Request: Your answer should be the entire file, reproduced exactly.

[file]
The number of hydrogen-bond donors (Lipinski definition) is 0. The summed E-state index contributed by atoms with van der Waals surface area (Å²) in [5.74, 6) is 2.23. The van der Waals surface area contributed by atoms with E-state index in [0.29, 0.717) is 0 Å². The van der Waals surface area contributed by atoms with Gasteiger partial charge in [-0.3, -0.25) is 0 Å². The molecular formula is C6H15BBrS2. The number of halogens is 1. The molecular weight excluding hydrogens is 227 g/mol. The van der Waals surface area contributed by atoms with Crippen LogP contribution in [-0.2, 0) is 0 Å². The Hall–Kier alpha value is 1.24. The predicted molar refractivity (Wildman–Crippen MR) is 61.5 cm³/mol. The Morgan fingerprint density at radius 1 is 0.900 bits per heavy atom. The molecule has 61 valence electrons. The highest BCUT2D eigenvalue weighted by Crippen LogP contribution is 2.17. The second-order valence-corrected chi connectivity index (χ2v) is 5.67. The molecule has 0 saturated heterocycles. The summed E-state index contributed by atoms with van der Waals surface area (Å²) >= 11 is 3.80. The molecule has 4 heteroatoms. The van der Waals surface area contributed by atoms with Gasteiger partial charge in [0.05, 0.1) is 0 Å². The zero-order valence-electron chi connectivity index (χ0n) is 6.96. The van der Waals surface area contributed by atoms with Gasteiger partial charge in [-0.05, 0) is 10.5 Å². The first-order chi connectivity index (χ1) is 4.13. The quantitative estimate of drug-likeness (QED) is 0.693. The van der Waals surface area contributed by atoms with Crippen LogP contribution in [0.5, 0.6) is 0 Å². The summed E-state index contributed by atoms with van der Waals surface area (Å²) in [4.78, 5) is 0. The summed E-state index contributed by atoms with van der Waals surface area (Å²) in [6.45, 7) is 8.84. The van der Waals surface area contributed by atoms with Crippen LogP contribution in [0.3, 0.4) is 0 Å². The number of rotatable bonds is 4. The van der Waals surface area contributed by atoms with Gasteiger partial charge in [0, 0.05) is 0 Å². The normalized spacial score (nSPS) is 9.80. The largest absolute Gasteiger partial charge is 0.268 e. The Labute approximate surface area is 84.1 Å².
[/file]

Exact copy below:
The number of hydrogen-bond donors (Lipinski definition) is 0. The summed E-state index contributed by atoms with van der Waals surface area (Å²) in [5.74, 6) is 2.23. The van der Waals surface area contributed by atoms with E-state index in [0.29, 0.717) is 0 Å². The van der Waals surface area contributed by atoms with Gasteiger partial charge in [-0.3, -0.25) is 0 Å². The molecular formula is C6H15BBrS2. The number of halogens is 1. The molecular weight excluding hydrogens is 227 g/mol. The van der Waals surface area contributed by atoms with Crippen LogP contribution in [-0.2, 0) is 0 Å². The Hall–Kier alpha value is 1.24. The predicted molar refractivity (Wildman–Crippen MR) is 61.5 cm³/mol. The Morgan fingerprint density at radius 1 is 0.900 bits per heavy atom. The molecule has 61 valence electrons. The highest BCUT2D eigenvalue weighted by Crippen LogP contribution is 2.17. The second-order valence-corrected chi connectivity index (χ2v) is 5.67. The molecule has 0 saturated heterocycles. The summed E-state index contributed by atoms with van der Waals surface area (Å²) >= 11 is 3.80. The molecule has 4 heteroatoms. The van der Waals surface area contributed by atoms with Gasteiger partial charge in [0.05, 0.1) is 0 Å². The zero-order valence-electron chi connectivity index (χ0n) is 6.96. The van der Waals surface area contributed by atoms with Gasteiger partial charge in [-0.05, 0) is 10.5 Å². The first-order chi connectivity index (χ1) is 4.13. The quantitative estimate of drug-likeness (QED) is 0.693. The van der Waals surface area contributed by atoms with Crippen LogP contribution in [0.5, 0.6) is 0 Å². The summed E-state index contributed by atoms with van der Waals surface area (Å²) in [4.78, 5) is 0. The summed E-state index contributed by atoms with van der Waals surface area (Å²) in [6.45, 7) is 8.84. The van der Waals surface area contributed by atoms with Crippen LogP contribution in [0.3, 0.4) is 0 Å². The number of rotatable bonds is 4. The van der Waals surface area contributed by atoms with Gasteiger partial charge in [0, 0.05) is 0 Å². The normalized spacial score (nSPS) is 9.80. The largest absolute Gasteiger partial charge is 0.268 e. The Labute approximate surface area is 84.1 Å².